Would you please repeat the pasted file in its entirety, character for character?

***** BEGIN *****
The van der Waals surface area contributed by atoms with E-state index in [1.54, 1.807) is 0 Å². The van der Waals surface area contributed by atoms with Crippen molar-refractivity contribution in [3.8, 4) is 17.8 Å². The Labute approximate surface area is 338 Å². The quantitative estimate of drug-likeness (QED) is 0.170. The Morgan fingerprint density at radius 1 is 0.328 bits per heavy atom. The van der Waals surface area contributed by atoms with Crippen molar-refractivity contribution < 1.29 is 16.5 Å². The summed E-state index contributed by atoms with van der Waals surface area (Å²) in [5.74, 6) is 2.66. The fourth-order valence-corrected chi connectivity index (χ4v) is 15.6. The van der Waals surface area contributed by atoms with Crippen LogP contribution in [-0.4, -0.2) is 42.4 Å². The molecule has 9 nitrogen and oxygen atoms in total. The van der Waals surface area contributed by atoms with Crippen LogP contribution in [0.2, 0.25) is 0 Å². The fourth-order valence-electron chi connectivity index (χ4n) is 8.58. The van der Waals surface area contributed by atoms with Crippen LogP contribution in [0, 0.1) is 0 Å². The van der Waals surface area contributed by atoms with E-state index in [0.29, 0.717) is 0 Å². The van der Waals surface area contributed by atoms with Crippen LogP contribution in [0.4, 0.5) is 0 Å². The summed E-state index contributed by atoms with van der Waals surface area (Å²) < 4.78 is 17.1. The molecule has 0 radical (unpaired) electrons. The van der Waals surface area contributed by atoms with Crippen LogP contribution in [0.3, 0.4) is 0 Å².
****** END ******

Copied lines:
The van der Waals surface area contributed by atoms with E-state index in [1.54, 1.807) is 0 Å². The van der Waals surface area contributed by atoms with Crippen molar-refractivity contribution in [3.8, 4) is 17.8 Å². The Labute approximate surface area is 338 Å². The quantitative estimate of drug-likeness (QED) is 0.170. The Morgan fingerprint density at radius 1 is 0.328 bits per heavy atom. The van der Waals surface area contributed by atoms with Crippen molar-refractivity contribution < 1.29 is 16.5 Å². The summed E-state index contributed by atoms with van der Waals surface area (Å²) in [5.74, 6) is 2.66. The fourth-order valence-corrected chi connectivity index (χ4v) is 15.6. The van der Waals surface area contributed by atoms with Crippen LogP contribution in [-0.4, -0.2) is 42.4 Å². The molecule has 9 nitrogen and oxygen atoms in total. The van der Waals surface area contributed by atoms with Crippen LogP contribution in [0.2, 0.25) is 0 Å². The fourth-order valence-electron chi connectivity index (χ4n) is 8.58. The van der Waals surface area contributed by atoms with Crippen LogP contribution in [0, 0.1) is 0 Å². The van der Waals surface area contributed by atoms with E-state index in [0.29, 0.717) is 0 Å². The van der Waals surface area contributed by atoms with Crippen LogP contribution in [0.4, 0.5) is 0 Å². The summed E-state index contributed by atoms with van der Waals surface area (Å²) < 4.78 is 17.1. The molecule has 0 radical (unpaired) electrons. The van der Waals surface area contributed by atoms with Crippen LogP contribution in [0.3, 0.4) is 0 Å².